Braking technique with front brakes


(Max) #1

I’m driving a Rotax DD2 which has front brakes using a brake bias balance bar, like the KZ2 shifter karts. I’ve read a lot about braking technique using rear brake only and I wonder if a different technique is favourable when using front brakes? Obviously you can brake later, but the front brakes make trailbraking troublesome. In cars I was quite comfortable with trailbraking, but not so much in the kart. Karts work quite different, but the basic technique should have some similarities.

One problem is that it is quite easy to lock up the fronts when the front jacking sets in at turn in and another that it feels like the braking fronts seem to somehow work against the rotation at turn in. This might be related to other setup issues, but I can’t make trailbraking work very well.

Am I using to much front brake bias, maybe? I guess that it would be a good idea to have enough rear bias to be able to rotate the kart a bit into the corner.


(Nik Goodfellow) #2

Hi Max,

Yes the technique is different. I’m sure you’ve read elsewhere that for the rear only brakes you stamp on the brakes at first and modulate the brake to limit lock up. The maximum weight on the brakes wheels (the rear) is as you start braking, after that weight transfers to the front and you have to modulate the brake to limit lock up.

A 4 wheel braking system like a KZ is different in that as you brake more weight is transfered to the front, where your most powerful brakes are. So you can in fact press on the brake harder and harder and harder until you reach the limit of the tires grip, which is increased due to the weight transfer.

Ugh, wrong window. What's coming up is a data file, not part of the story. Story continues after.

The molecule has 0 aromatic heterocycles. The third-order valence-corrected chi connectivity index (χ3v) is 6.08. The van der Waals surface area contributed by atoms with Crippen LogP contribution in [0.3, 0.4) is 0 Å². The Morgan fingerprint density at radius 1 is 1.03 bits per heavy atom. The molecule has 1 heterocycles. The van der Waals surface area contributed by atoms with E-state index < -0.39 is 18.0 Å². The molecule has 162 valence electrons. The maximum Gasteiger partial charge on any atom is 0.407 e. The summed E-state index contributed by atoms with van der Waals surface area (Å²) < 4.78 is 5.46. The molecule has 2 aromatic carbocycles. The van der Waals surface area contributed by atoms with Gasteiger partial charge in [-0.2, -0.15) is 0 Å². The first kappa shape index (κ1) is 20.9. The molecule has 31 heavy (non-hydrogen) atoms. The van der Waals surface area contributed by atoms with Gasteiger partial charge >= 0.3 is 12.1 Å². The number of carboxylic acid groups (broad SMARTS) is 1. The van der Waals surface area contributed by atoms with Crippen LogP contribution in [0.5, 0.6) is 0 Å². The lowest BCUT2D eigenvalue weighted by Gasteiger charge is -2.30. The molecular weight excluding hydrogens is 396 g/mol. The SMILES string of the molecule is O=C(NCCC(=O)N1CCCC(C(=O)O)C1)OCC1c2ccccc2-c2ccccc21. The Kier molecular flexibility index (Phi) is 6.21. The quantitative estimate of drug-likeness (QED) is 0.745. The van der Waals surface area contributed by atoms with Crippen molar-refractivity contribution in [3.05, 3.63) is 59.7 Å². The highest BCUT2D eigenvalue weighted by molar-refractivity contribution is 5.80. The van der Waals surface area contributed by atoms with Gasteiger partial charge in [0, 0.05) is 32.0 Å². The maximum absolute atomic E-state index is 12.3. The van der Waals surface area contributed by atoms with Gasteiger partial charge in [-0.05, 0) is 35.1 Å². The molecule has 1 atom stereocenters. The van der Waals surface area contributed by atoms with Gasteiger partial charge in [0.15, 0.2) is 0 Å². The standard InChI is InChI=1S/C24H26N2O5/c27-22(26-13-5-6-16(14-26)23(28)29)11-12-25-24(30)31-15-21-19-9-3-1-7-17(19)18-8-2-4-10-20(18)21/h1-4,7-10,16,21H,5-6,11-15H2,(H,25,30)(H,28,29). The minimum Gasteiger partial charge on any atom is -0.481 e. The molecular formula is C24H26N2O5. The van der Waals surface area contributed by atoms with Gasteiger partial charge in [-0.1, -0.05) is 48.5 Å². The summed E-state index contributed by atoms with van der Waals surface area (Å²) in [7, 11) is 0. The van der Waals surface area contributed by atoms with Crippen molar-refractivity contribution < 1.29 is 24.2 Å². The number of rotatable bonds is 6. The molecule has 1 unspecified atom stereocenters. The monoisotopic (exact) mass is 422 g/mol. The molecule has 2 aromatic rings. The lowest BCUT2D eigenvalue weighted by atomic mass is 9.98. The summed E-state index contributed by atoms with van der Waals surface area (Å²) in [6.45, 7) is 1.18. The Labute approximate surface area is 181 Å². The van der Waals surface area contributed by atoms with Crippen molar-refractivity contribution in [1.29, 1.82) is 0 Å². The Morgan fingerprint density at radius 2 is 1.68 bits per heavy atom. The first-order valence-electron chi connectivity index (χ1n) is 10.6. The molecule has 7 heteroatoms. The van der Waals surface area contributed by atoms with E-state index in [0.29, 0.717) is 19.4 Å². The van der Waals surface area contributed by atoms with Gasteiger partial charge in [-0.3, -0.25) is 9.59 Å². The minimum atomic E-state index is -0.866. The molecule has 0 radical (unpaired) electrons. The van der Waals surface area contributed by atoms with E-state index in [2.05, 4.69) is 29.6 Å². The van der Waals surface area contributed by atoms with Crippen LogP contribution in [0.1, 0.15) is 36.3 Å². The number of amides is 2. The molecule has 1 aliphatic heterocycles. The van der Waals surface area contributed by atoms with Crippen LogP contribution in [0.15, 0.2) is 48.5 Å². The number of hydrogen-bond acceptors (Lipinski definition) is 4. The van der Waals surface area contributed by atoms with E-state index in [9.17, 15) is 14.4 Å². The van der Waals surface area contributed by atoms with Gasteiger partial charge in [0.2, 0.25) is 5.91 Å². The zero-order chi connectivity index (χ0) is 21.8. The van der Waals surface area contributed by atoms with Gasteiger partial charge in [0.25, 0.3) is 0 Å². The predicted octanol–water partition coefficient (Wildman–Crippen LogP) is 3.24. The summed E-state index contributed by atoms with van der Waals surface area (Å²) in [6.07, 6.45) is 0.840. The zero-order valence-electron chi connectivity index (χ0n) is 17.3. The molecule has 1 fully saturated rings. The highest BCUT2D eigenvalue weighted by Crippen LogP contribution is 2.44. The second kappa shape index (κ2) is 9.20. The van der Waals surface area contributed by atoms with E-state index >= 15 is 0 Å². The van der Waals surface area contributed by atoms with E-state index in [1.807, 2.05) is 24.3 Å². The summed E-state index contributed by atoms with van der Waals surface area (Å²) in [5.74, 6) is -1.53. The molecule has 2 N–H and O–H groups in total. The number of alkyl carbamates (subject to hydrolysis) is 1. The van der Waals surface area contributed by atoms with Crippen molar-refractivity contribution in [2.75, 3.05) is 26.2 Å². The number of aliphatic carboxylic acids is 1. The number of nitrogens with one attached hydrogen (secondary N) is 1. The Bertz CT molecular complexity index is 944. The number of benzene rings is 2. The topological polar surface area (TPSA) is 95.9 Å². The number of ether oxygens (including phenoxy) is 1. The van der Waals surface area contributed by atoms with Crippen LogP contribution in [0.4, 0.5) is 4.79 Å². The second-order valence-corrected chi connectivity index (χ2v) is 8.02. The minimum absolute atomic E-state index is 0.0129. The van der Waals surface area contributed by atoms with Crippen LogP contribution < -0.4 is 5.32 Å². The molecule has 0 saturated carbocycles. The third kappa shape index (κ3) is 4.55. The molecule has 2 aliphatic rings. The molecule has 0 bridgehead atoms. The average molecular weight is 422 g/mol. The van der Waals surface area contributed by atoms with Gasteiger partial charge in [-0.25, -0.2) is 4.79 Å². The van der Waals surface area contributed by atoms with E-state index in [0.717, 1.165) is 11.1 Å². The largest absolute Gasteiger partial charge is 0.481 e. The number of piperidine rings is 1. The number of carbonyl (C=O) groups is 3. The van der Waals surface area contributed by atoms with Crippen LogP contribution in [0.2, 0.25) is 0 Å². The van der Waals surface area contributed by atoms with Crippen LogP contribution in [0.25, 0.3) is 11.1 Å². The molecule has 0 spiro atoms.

So short answer, brake, then brake harder.

As for the trail braking issue, i’m having trouble understanding the comment[quote=“Max, post:1, topic:877”]
braking fronts seem to somehow work against the rotation at turn in.
[/quote]

Could you expand on this? I don’t know if you mean the outside wheel locks? Which actually makes sense with a kart because you unload the outside front wheel on turn in.

For any vehicle, the tires have a limited amount of grip that you can use. Braking uses some of this grip and so does turning. So in its simplest form you need to release the brake at the rate you turning the steering wheel. Like so.

How trail braking in its simplest form doesn’t take into account a racing line change. If you’ve come straight from a rear brake kart you tend to drive a wider entry line to when you have the benefit of gears and front brakes. For fronts braking you often want to take what i call the motorcycle racing line. If we take a hairpin as an example, we want to make the racing line look like a V and do all our turning on the apex, this gives you the maximum opportunity to use the brakes in a close to straight line. Rear brake only karts tend to drive a hairpin in a U shape. This is because they have limited power bad so need to maintain apex speed (to stay in the RPM). Geared karts don’t have this limitation.

Taking the corner below, a geared kart should take the double apex line because they can brake much later and use the front brakes to the maximum in the extended straighter entry. A rear brake only kart will take the green line, they will be slower in, but have a higher apex speed. The red line is a non committal line lol.


(Max) #3

Thanks for the full reply! And the second graph with explanation was very interesting. The part about how to press the brake pedal is quite useful, since it differs a bit from using rear brakes, as you say.